The Form I-94, Arrival/Departure Record is a document U.S. Customs and Border Protection (CBP) issues to all persons entering the United States except U.S. citizens, returning Legal Permanent Residents, and immigrant visa holders. It is important that nonimmigrants keep track of their I-94 record because it controls how long they can remain in the United States. For nonimmigrant workers, CBP officers typically issue an I-94 to match the period of immigration status approved by U.S. Citizenship and Immigration Services (USCIS). However, there are instances where an I-94 will be issued with a shorter validity date than expected, and overstaying a shortened I-94 can have significant immigration consequences.
According to the Immigration and Nationality Act (INA), any nonimmigrant that does not possess a passport that is valid at least 6 months beyond the planned length of stay in the United States is inadmissible. When a nonimmigrant applies for a visa stamp and possesses a passport that is expiring soon, it is at the discretion of the Consular Officer whether to issue the visa. Consular Officers are instructed to “urge the applicant to have the passport extended, renewed, or replaced before visa issuance,” but can still issue the visa for the entire validity period. Although a nonimmigrant with an immediately expiring passport may receive their visa for the full eligibility period, CBP officers often shorten the length of the I-94 record to the expiration date of the passport upon entry.
Nonimmigrants entering the United States should always check their I-94 record online. If a shortened I-94 is issued and the nonimmigrant remains in the United States past its expiration, the foreign national could unknowingly begin accruing unlawful presence and become subject to a bar from admission to the United States. Foreign nationals are barred from admission to the United States for three years if they accrue between 180 days and one year of unlawful presence. Those accumulating more than one year of unlawful presence face a ten-year bar. A Nunc Pro Tunc (Latin for “now for then”) petition can be filed to retroactively correct an overstay; however, approval largely falls within USCIS’ discretion. There have been many instances where USCIS refuses to approve a petition to correct an overstay when the foreign national was simply inattentive to a shortened I-94. To avoid issues, nonimmigrant workers and their employers should closely monitor both I-94 and passport expirations.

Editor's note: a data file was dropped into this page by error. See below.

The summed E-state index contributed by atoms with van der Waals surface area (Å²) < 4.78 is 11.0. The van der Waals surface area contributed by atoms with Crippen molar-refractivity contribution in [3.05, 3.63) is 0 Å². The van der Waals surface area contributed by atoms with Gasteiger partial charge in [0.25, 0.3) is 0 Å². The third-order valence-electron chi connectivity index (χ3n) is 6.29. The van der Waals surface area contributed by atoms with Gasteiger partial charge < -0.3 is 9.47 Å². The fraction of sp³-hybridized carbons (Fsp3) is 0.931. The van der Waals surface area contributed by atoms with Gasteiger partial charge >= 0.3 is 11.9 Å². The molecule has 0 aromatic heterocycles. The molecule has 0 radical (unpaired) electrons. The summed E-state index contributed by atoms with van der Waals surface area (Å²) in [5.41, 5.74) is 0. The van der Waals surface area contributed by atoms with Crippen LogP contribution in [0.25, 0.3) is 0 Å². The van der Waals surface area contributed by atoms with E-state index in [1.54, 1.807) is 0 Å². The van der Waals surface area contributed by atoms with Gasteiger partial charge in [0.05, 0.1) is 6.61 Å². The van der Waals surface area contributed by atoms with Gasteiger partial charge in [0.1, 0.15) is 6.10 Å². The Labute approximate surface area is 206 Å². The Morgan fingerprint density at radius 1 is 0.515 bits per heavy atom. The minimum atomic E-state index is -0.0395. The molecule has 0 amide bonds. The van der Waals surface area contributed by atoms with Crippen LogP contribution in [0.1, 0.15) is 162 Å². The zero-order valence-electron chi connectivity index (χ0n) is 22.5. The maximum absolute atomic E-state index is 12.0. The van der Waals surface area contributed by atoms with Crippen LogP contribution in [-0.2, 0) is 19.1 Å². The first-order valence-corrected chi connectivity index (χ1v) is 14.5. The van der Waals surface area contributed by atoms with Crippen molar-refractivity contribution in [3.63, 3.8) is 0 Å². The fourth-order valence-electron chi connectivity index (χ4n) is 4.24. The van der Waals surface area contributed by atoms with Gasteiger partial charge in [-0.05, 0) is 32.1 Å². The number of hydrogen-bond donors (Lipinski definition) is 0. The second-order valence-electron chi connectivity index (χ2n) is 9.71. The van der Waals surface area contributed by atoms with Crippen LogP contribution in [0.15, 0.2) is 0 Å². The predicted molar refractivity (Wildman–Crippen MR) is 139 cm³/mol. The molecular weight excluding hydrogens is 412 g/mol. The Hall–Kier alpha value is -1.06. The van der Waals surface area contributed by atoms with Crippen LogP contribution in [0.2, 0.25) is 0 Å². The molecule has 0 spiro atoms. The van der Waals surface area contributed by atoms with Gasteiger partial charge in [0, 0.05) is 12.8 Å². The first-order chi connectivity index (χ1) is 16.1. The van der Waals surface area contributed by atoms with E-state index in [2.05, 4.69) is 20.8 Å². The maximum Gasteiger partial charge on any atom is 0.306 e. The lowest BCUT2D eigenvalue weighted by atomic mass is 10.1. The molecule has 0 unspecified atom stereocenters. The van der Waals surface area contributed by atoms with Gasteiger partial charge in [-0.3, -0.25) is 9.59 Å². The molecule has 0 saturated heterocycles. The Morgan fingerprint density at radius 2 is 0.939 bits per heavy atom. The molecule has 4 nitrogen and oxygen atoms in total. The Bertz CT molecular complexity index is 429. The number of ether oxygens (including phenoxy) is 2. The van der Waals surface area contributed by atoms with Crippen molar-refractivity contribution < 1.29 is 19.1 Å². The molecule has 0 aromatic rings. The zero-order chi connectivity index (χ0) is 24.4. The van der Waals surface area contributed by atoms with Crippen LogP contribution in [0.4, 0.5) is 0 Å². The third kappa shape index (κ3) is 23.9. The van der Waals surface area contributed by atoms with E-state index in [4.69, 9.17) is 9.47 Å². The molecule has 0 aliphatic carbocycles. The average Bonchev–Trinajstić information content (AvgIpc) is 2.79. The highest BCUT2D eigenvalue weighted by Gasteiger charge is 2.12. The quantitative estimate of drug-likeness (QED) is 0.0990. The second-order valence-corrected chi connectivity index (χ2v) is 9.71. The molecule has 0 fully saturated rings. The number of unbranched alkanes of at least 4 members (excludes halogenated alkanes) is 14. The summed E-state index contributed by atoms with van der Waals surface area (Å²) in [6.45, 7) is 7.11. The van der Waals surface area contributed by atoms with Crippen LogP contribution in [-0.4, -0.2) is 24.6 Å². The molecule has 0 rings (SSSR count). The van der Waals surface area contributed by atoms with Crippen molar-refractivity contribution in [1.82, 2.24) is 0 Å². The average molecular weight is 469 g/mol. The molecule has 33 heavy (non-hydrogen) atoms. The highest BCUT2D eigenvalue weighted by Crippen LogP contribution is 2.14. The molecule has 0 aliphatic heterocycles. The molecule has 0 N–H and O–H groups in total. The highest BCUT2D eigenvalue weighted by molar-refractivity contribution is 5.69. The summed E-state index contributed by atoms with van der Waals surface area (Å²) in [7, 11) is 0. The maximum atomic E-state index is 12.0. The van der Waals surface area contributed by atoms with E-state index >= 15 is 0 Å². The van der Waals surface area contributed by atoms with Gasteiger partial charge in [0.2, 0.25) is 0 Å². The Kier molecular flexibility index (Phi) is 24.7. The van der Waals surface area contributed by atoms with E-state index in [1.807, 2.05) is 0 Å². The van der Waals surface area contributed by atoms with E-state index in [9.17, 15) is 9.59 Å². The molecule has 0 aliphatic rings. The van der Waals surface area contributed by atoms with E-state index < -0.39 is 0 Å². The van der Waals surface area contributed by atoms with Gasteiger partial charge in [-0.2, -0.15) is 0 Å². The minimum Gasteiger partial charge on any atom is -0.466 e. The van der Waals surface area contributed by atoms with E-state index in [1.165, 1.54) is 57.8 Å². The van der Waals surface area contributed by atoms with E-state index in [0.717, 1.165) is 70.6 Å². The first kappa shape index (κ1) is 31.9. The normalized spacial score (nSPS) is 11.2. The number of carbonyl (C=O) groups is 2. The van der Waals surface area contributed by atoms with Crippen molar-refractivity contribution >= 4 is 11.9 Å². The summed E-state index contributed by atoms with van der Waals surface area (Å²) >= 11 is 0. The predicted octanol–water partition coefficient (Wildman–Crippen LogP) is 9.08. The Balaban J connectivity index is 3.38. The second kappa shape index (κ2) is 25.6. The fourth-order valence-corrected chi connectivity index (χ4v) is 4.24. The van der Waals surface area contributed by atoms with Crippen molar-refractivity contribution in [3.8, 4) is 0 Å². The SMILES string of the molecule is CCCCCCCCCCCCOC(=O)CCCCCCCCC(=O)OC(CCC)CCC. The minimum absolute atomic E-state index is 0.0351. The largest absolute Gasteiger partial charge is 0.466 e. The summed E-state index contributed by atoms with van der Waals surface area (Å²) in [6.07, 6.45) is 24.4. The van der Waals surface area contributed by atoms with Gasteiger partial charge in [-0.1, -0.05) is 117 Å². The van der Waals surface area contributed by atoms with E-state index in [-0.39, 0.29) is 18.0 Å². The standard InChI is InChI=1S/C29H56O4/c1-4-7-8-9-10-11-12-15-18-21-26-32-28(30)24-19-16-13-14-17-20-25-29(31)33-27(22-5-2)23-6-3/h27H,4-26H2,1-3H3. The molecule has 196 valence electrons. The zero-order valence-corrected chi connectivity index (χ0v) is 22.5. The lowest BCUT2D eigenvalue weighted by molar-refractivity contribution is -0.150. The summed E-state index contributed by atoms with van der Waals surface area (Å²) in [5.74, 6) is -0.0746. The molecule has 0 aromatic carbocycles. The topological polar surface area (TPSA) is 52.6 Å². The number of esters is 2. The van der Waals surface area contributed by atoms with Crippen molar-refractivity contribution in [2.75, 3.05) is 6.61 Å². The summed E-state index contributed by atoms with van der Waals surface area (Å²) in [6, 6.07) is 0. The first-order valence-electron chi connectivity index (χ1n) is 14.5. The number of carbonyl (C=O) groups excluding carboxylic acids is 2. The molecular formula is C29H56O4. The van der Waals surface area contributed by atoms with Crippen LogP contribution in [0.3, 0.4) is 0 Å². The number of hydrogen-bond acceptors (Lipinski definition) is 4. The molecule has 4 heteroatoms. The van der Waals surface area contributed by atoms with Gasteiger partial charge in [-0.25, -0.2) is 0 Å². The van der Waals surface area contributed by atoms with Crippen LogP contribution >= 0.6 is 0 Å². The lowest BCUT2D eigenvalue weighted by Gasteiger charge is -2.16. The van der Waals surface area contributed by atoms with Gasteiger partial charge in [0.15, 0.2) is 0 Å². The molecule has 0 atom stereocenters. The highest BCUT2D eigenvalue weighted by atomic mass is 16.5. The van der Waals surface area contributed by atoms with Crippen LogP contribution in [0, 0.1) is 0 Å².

Occasionally, a CBP officer may issue an I-94 record with a shortened validity period by mistake. If a nonimmigrant believes they mistakenly received a shortened I-94, they should contact a CBP deferred inspection office as soon as possible. There are numerous deferred inspection offices throughout the United States. CBP is typically responsive in fixing I-94 errors. If CBP issues an I-94 that is for a longer period than permitted by law (i.e. H-1B 3-year validity period), the nonimmigrant should also reach out to the deferred inspection office to have the I-94 corrected. Many points of entry have an email address dedicated solely to fixing I-94 issues.
Burr & Forman’s Immigration Team works closely with employers to anticipate and remedy I-94 expiration issues. If you require assistance with immigration-related matters, contact Melissa Azallion Kenny (MAkenny@burr.com); Anna Scully (Ascully@burr.com); Miya Moore (MMoore@burr.com); or Jon Eggert (JEggert@burr.com) on the Burr & Forman LLP Immigration Team.
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